Aims: CO₂ is an intrinsic vasodilator for cerebral and myocardial blood vessels. Myocardial vasodilation without a parallel increase of the oxygen demand leads to changes in myocardial oxygenation. Because apnoea and hyperventilation modify blood CO₂, we hypothesized that voluntary breathing manoeuvres induce changes in myocardial oxygenation that can be measured by oxygenation-sensitive cardiovascular magnetic resonance (CMR).
Methods and results: Fourteen healthy volunteers were studied. Eight performed free long breath-hold as well as a 1- and 2-min hyperventilation, whereas six aquatic athletes were studied during a 60-s breath-hold and a free long breath-hold. Signal intensity (SI) changes in T₂*-weighted, steady-state free precession, gradient echo images at 1.5 T were monitored during breathing manoeuvres and compared with changes in capillary blood gases. Breath-holds lasted for 35, 58 and 117 s, and hyperventilation for 60 and 120 s. As expected, capillary pCO₂ decreased significantly during hyperventilation. Capillary pO₂ decreased significantly during the 117-s breath-hold. The breath-holds led to a SI decrease (deoxygenation) in the left ventricular blood pool, while the SI of the myocardium increased by 8.2% (P = 0.04), consistent with an increase in myocardial oxygenation. In contrast, hyperventilation for 120 s, however, resulted in a significant 7.5% decrease in myocardial SI/oxygenation (P = 0.02). Change in capillary pCO₂ was the only independently correlated variable predicting myocardial oxygenation changes during breathing manoeuvres (r = 0.58, P < 0.01).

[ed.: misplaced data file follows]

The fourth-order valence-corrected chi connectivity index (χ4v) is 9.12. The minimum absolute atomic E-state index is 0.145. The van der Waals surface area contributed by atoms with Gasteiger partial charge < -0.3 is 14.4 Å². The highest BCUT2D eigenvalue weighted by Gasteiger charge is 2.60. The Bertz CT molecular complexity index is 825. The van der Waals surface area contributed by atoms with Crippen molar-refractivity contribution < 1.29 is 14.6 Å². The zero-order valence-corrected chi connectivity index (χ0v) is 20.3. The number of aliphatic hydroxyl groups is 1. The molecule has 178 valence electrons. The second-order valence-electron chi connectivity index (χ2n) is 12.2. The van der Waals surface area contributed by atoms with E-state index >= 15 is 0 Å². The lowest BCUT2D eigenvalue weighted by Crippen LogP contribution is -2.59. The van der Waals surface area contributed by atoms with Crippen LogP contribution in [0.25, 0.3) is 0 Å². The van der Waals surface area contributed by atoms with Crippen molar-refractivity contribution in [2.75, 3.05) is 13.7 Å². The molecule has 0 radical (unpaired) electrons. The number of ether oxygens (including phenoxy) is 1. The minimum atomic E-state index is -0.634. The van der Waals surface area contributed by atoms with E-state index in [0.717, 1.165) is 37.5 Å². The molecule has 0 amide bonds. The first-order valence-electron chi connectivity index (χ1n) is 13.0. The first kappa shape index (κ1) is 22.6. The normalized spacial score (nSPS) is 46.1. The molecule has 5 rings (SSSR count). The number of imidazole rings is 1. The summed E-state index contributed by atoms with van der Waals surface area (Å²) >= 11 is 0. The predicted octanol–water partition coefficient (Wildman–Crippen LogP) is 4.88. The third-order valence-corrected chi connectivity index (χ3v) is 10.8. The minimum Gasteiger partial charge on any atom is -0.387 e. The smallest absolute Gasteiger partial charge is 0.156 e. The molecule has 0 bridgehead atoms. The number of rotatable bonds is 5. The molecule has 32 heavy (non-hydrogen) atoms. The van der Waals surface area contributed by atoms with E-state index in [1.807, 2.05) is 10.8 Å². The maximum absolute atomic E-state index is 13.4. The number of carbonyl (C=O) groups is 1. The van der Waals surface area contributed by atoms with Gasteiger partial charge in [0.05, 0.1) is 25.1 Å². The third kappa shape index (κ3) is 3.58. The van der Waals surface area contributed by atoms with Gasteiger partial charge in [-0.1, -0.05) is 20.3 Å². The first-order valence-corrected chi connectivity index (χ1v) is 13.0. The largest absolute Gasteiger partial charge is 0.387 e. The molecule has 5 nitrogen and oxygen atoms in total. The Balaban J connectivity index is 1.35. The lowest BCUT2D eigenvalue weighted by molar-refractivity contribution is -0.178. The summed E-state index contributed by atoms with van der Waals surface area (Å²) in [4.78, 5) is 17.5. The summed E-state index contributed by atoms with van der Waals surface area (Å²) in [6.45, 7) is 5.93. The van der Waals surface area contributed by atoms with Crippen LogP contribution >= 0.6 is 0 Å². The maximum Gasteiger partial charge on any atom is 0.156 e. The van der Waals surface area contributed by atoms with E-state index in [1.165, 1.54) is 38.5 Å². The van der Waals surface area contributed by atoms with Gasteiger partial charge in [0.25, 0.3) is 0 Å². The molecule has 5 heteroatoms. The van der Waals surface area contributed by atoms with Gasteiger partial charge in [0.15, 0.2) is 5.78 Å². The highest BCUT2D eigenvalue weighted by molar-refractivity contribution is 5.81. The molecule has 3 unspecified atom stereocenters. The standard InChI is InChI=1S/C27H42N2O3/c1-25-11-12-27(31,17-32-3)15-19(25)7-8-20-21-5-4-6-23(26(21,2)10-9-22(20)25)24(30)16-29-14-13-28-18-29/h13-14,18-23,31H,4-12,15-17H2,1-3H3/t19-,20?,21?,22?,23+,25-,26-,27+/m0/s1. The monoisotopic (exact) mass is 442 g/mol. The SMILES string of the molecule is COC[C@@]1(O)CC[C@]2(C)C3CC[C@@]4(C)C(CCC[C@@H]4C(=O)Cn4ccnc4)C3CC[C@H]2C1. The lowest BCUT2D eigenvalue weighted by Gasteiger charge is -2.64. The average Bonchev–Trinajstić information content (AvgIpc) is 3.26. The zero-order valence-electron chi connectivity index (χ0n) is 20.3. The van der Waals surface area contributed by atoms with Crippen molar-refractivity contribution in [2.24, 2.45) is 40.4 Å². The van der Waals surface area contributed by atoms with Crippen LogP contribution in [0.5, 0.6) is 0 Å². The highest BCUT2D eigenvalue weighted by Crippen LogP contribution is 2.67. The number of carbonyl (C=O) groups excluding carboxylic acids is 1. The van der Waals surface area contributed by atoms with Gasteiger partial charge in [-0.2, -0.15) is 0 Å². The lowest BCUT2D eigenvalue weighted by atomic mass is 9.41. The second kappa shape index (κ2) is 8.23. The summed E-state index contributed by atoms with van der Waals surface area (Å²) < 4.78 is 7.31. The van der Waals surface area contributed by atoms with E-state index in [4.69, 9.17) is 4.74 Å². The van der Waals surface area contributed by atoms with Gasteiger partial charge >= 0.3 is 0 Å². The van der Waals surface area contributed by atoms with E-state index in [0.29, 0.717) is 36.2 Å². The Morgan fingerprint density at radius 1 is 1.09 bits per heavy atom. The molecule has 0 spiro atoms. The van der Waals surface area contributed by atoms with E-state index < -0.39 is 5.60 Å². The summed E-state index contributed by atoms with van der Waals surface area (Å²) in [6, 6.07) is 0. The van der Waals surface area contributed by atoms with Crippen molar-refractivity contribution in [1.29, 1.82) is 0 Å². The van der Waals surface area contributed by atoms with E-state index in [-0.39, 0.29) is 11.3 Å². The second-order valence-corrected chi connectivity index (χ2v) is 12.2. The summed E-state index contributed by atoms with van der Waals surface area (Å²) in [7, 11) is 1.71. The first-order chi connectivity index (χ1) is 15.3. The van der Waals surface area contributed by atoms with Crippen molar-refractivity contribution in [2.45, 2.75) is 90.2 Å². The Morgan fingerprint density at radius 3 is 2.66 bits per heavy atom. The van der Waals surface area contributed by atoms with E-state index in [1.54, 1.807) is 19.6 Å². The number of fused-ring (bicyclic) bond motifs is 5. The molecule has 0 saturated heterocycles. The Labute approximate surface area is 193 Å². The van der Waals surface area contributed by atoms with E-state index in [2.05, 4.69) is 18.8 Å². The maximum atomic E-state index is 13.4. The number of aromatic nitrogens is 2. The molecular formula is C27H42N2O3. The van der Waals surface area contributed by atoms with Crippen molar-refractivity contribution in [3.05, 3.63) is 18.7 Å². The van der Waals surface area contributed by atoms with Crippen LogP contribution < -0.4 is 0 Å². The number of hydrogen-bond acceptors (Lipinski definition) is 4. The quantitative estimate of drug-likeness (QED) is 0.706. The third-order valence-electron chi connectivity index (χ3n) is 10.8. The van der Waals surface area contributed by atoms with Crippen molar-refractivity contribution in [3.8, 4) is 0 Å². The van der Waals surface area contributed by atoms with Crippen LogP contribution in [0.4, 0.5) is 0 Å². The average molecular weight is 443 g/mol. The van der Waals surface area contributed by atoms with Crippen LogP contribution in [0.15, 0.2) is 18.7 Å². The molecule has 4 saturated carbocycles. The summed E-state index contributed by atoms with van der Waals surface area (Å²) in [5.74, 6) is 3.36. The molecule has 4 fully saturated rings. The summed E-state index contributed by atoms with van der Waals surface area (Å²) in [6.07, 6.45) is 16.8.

Conclusion: In healthy individuals, breathing manoeuvres lead to changes in myocardial oxygenation, which appear to be mediated by CO₂. These changes can be monitored in vivo by oxygenation-sensitive CMR and thus, may have value as a diagnostic tool.
Keywords: BOLD-sensitive MRI; T2*-weighted imaging; apnoea; carbon dioxide; hyperventilation; vasodilation.